Economy on life support

08 April 2021 | Economics

Windhoek ∙ [email protected]


The impact of the Covid-19 pandemic, coupled with the ongoing recession, sucked more than N$5 billion out of the economy last year.

Preliminary data released by the Namibia Statistics Agency (NSA) yesterday, showed the country had a nominal gross domestic product (GDP) of about N$176.3 billion in 2020, compared to nearly N$181.6 billion the previous year. This is the lowest nominal GDP since 2017.

Namibia’s real GDP – measured at the constant prices of 2015 to allow for, among others, the impact of inflation – came in at nearly N$133.7 billion. Compared to 2019, this is a drop of around N$11.6 billion. This is the lowest real GDP since 2013.

Namibia’s economy grew by nearly -8% in 2020, Namibia’s deepest contraction on record. Growth was worse than the forecast of the Bank of Namibia (BoN) in February and finance minister Iipumbu Shiimi in his budget speech last month. Both the BoN and Shiimi hoped for a contraction of 7.3%.

Average annual economic growth since 2016 now stands at -1.7%.

Out of pocket

The NSA’s preliminary national accounts for 2020 show how economic woes impacted Namibians.

Compensation received by employees totalled N$80.35 billion, some N$661 million or 0.8% less than in 2019.

Gross national income (GNI), the total amount of money earned by a nation's people and businesses, came in at about N$173.3 billion – around N$3.8 billion or 2.1% down from 2019.

Real GNI per capita for 2020 was N$56 284, down N$4 847 or 7.9% from 2019. This is the lowest real GNI per capita in the NSA’s rebased records going back to 2013 and a drop of nearly 12% from its peak of N$63 921 in 2015.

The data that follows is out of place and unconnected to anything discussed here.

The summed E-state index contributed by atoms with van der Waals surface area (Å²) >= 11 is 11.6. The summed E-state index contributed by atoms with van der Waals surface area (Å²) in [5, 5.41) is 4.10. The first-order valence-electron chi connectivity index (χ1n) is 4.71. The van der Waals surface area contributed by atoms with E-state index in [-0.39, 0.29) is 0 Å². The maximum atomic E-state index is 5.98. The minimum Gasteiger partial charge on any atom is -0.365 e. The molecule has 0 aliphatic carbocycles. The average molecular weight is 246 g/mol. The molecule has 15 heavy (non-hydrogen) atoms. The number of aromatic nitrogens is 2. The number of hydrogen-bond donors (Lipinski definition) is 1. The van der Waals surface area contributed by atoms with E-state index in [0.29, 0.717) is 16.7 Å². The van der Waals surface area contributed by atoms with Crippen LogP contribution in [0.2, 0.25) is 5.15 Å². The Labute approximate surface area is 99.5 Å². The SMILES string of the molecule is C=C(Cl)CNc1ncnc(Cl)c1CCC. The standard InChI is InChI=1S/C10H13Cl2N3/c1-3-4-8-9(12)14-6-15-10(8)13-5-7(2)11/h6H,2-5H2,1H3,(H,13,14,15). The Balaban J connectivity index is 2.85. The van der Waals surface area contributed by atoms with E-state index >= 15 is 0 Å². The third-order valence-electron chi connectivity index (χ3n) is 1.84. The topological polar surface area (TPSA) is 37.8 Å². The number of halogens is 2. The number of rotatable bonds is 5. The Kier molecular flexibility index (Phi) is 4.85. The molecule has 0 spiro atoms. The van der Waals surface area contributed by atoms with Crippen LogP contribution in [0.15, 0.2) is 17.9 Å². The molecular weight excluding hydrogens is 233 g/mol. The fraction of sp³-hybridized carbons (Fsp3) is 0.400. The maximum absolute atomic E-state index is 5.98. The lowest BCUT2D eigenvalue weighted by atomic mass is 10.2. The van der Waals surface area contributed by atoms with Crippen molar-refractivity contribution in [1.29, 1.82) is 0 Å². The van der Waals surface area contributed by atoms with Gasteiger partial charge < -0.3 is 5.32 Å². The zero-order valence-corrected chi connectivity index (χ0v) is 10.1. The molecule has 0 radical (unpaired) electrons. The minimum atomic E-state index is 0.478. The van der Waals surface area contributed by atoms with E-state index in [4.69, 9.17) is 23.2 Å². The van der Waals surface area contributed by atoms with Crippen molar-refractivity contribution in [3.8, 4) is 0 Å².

Gross national disposable income fell by about N$400 million or 0.2% year-on-year (y/y) to about N$195.5 billion in 2020.

Private consumption expenditure at current prices last year amounted to about N$121.5 billion, nearly N$5.5 billion less than in 2019.

Private consumption expenditure at constant 2015 prices fell by about N$10.2 billion or 9.3% y/y and was the lowest since 2014.

Net investment, or gross fixed capital formation, at constant 2015 prices, plummeted by more than N$3.7 billion or 15.9% to some N$19.7 billion, the lowest on the NSA’s rebased records. Net investment in Namibia has been nose-diving since 2015.

Knocked out
The contribution of four sectors to Namibia’s nominal GDP fell by more than N$1 billion y/y.

Manufacturing suffered the biggest blow, with its GDP contribution falling by about N$3.1 billion to nearly N$19.4 billion, the lowest since 2016. It contributed 11% to the nominal GDP compared to 12.4% in 2019.

The contribution of both wholesale and retail trade, as well as hotels and restaurants (a proxy for tourism) shrunk by about N$1.2 billion y/y. Wholesale and retail’s contribution of about N$17 billion represented 9.6% of the nominal GDP (2019: 10.0%), while hotels and restaurants contributed nearly N$2.6 billion or 1.4% (2019: 2.1%). For both these sectors, it is the lowest nominal GDP contribution on the NSA’s rebased records.

Transport and storage contributed about N$4.5 billion to the nominal GDP, some N$1.1 billion down from 2019. Its GDP share dropped from 3.1% to 2.6%, the lowest since 2013.

Financial and insurance services activities missed the N$1-billion mark by an inch. It pumped nearly N$11.7 billion into the economy in 2020, about N$989 million down from 2019. Its GDP contribution declined from 7% to 6.6%.

In terms of real GDP, the sectors recorded the following growth: Manufacturing -19.6%; wholesale and retail trade -11.7%; transport and storage -22.4%; and financial and insurance services activities -11.7%. Tourism’s y/y growth came in at a surprising -33.1%, as the BoN still forecast -55% barely two months ago.

Green shoots

Agriculture blossomed last year: Livestock farming contributed nearly N$6.3 billion to the nominal GDP, an increase of nearly N$1.1 billion y/y. Crop farming and forestry’s contribution rose by some N$2.2 billion to nearly N$5.2 billion. Livestock’s contribution to the nominal GDP rose from 2.9% to 3.5%, while crop farming and forestry’s was up from 1.6% to 2.9%.

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